How much sex is normal?
When you first got together you were shagging all over the place. Now? Not so much. So just how much sex is normal in a relationship?
If The Mix could ban the word ‘normal’, we would. It’s a ridiculous concept – especially when it comes to peoples’ sex lives.
The thing is, when couples first get together they usually spend the first couple of months humping each others’ brains out. So when it all cools down – and you start swapping orgasms for DVD box sets – it’s natural to think “hang on, what’s up? Why aren’t we having as much sex? IS THIS NORMAL?”
How does sex change in a relationship?
In those gorgeous first few months of a relationship it’s common for couples to spend A LOT of their time shagging each other senseless. Every time you meet, you end up horizontal and sans-clothes.
No, you’re not sex maniacs. It’s science. You’re both releasing massive amounts of bonding hormones to attach yourselves to each other. Plus you’re learning about each others’ bodies, which is a massive turn on. But the reality is you can’t continue exchanging bodily fluids at this rate forever. And when the initial “I-want-you-now-immediately-and-repeatedly” lust wanes, people can panic the relationship is waning, too.
Not the case.
“As relationships go on, it’s really natural to have less sex. It doesn’t mean you don’t love each other anymore,” says Dr Cecilia d’Felice, a clinical psychologist. “Because you’re more comfortable and secure with each other, you’re already bonded, and therefore need less sex.”
But how much sex is normal?
Ignore every stat you’ve heard about how often everyone else is having sex. It’s all nonsense. And it will undoubtedly be more/less than you’re having, so why wind yourself up? Here are the questions you should be asking yourself:
a) What’s the right amount of sex for me?
b) Am I satisfied with the quality of the sex I’m having?
If the answer is yes, it doesn’t matter if you only do it once a year. If you’re happy, what’s the problem? If you’re unhappy about the quantity and/or quality, then talk to your partner about your needs and expectations.
I’m only young. Surely it’s too soon to stop having regular rampant sex?
Whether you’re in your teens or 20s, if you’re in a long-term relationship your serial shag-a-thons will diminish. OK, so this is fair enough if you’re at the settling-down stage, but if you met in your teens it probably feels too soon to be hanging up your pantyhose.
“It’s difficult for young couples because you’re not at a stage when you move onto the next step of commitment,” says Dr d’Felice. “Later on in life, couples graduate to getting married and having kids. And, when you don’t have that to focus on, then things can seem dull.”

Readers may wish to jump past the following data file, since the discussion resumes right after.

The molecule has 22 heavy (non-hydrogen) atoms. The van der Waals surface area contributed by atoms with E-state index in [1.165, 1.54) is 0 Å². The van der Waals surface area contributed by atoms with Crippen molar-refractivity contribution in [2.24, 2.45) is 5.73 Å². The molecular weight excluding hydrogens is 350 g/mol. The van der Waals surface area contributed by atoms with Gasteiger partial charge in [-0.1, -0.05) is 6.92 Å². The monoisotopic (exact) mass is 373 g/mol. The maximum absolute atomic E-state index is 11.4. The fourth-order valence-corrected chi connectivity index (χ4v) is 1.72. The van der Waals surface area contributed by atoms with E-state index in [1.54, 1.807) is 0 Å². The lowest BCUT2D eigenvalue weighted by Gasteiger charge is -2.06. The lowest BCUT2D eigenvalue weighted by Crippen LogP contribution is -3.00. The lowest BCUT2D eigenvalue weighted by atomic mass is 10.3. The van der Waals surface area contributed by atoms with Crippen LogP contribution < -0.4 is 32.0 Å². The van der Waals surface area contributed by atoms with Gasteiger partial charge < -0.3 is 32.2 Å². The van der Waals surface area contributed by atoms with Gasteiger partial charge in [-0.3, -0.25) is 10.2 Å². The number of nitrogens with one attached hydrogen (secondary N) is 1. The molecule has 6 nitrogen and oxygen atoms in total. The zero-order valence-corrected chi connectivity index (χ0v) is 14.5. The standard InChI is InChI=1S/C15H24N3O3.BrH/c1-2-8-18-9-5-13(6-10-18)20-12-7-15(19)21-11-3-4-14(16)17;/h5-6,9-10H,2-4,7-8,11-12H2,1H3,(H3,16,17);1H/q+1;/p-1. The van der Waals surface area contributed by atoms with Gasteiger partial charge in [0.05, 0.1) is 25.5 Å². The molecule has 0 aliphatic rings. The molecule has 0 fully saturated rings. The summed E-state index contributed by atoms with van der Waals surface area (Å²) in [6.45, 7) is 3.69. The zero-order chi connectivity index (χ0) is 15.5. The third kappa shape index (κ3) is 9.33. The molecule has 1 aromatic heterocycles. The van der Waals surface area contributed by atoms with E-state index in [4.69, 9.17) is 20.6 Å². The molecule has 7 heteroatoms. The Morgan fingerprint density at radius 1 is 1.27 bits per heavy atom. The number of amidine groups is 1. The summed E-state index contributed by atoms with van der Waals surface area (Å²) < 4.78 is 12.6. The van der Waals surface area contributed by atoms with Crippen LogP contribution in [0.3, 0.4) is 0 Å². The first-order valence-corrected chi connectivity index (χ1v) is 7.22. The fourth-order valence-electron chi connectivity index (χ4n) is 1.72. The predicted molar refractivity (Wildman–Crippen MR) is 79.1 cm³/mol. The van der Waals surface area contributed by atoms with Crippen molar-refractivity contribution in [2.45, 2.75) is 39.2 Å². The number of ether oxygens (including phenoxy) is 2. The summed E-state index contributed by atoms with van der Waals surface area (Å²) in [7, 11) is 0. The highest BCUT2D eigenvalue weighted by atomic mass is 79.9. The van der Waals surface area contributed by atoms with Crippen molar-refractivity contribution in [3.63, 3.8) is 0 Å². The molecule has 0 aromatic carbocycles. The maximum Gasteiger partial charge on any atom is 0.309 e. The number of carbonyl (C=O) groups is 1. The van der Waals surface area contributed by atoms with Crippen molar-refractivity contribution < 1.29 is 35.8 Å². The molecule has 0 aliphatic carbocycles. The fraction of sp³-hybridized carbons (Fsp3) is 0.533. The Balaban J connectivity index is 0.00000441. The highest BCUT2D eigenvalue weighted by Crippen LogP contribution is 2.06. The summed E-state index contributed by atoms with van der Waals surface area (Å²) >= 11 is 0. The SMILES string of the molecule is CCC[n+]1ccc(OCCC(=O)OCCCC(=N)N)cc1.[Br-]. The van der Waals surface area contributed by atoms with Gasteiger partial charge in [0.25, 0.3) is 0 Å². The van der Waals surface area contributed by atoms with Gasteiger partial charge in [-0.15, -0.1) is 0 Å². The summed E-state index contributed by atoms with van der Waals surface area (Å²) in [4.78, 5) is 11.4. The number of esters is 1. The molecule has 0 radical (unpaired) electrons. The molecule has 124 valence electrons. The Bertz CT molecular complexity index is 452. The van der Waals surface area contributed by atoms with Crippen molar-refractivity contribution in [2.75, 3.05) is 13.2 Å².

Try and focus on the good parts of long-term love and sex. You’ll know each other’s bodies really well and can turn each other on easily, as well as being comfortable enough to experiment with new things. Not too shabby now, huh?
But my partner never wants to have sex
Someone is always going to want sex more than the other, and remember lots of factors can put your partner off sex. If they’re stressed about exams, down about unemployment, have depression or a major family crisis going on – then accept their libido isn’t going to be top-notch. Also, remember this balance may always reverse as your love progresses.
“All relationships are about compromise,” says Dr d’Felice. “The sex aspect is no different. If you’ve got different libidos then you need to talk about it.”
How do you talk about sex?
The important thing is to not blame. Rather, talk about how you feel, as that opens it up to much more of a discussion. You could try saying something like: “We don’t seem to have as much sex as we did and I’m worried you don’t fancy me anymore.”
Also, try not to dress it up as a serious issue (“We need to talk. NOW”), as it can make your partner feel intimidated and automatically go on the defensive. Instead, chat when you’re just chilling out together and you’ve got plenty of time.
I love my partner but I don’t fancy them anymore
“Anyone in a long-term relationship will experience times when they don’t fancy their partner,” says Dr d’Felice, “although it’s often when we don’t fancy ourselves.” (I.e. if you’re down on life, it’s likely you’re down on lovin’ and libido, too.)
So before you declare your partner lacking in va-va-voom, it’s worth examining how sexy you’re feeling in general. These feelings can often be mended – even if you’re at the point of picturing someone else when you have sex. The trick is breaking your routine and seeing them in a different light.
“Go out and get drunk!” suggest Dr d’Felice. “Or meet some friends together. Watching your partner being entertaining and seeing other people fancy them will bring their glow back. You’re bound to go off each other if you’re only watching TV night after night.”
However, if, over a period of time, you don’t get the lust back, the kindest thing to do is to let them go. It’s not fair to keep someone in a sexless relationship just because you need the security. Patronising as it sounds, it’s worth remembering that you’re young so there’s plenty of time and options out there love-wise – so there’s no need to stay in a loveless/lustless/just generally crap relationship.
Updated on 29-Sep-2015
Domestic Abuse Myths
We spoke to Solace Women's Aid about spotting domestic ...
Is sexting illegal?
What is sexting and how safe is it? We spoke to Ellie ...
How to talk to your friends about sexual consent
Sexual consent is a part of a normal sex life but how ...
Disability and sexual confidence
Having a disability doesn't mean you can't have a great ...
Confused about sexual consent? Help is at hand.